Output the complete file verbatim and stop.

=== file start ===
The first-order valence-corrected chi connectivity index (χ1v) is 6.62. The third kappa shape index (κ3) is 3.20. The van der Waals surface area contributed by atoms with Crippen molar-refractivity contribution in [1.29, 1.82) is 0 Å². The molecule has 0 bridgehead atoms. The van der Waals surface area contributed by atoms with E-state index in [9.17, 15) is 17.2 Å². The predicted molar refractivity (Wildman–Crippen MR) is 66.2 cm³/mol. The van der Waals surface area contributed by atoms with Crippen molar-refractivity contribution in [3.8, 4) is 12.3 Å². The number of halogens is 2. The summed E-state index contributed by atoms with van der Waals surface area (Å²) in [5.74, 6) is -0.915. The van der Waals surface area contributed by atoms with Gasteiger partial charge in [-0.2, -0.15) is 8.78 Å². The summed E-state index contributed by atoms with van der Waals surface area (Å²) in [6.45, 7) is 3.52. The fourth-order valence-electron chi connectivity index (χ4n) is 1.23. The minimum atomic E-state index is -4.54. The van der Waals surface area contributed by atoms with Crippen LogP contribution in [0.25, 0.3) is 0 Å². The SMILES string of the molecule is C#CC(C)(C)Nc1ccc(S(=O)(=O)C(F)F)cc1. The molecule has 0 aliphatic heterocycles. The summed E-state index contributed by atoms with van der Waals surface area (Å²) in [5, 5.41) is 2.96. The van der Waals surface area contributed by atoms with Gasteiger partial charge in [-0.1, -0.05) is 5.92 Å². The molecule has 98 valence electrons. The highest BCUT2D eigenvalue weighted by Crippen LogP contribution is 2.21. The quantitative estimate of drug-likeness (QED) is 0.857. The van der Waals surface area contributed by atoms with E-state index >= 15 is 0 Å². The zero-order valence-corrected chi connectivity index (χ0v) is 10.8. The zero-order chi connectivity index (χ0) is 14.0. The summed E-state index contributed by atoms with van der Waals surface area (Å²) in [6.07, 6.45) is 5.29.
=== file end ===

The first-order valence-corrected chi connectivity index (χ1v) is 6.62. The third kappa shape index (κ3) is 3.20. The van der Waals surface area contributed by atoms with Crippen molar-refractivity contribution in [1.29, 1.82) is 0 Å². The molecule has 0 bridgehead atoms. The van der Waals surface area contributed by atoms with E-state index in [9.17, 15) is 17.2 Å². The predicted molar refractivity (Wildman–Crippen MR) is 66.2 cm³/mol. The van der Waals surface area contributed by atoms with Crippen molar-refractivity contribution in [3.8, 4) is 12.3 Å². The number of halogens is 2. The summed E-state index contributed by atoms with van der Waals surface area (Å²) in [5.74, 6) is -0.915. The van der Waals surface area contributed by atoms with Gasteiger partial charge in [-0.2, -0.15) is 8.78 Å². The summed E-state index contributed by atoms with van der Waals surface area (Å²) in [6.45, 7) is 3.52. The fourth-order valence-electron chi connectivity index (χ4n) is 1.23. The minimum atomic E-state index is -4.54. The van der Waals surface area contributed by atoms with Crippen LogP contribution in [0.25, 0.3) is 0 Å². The SMILES string of the molecule is C#CC(C)(C)Nc1ccc(S(=O)(=O)C(F)F)cc1. The molecule has 0 aliphatic heterocycles. The summed E-state index contributed by atoms with van der Waals surface area (Å²) in [5, 5.41) is 2.96. The van der Waals surface area contributed by atoms with Gasteiger partial charge in [-0.1, -0.05) is 5.92 Å². The molecule has 98 valence electrons. The highest BCUT2D eigenvalue weighted by Crippen LogP contribution is 2.21. The quantitative estimate of drug-likeness (QED) is 0.857. The van der Waals surface area contributed by atoms with E-state index >= 15 is 0 Å². The zero-order valence-corrected chi connectivity index (χ0v) is 10.8. The zero-order chi connectivity index (χ0) is 14.0. The summed E-state index contributed by atoms with van der Waals surface area (Å²) in [6.07, 6.45) is 5.29.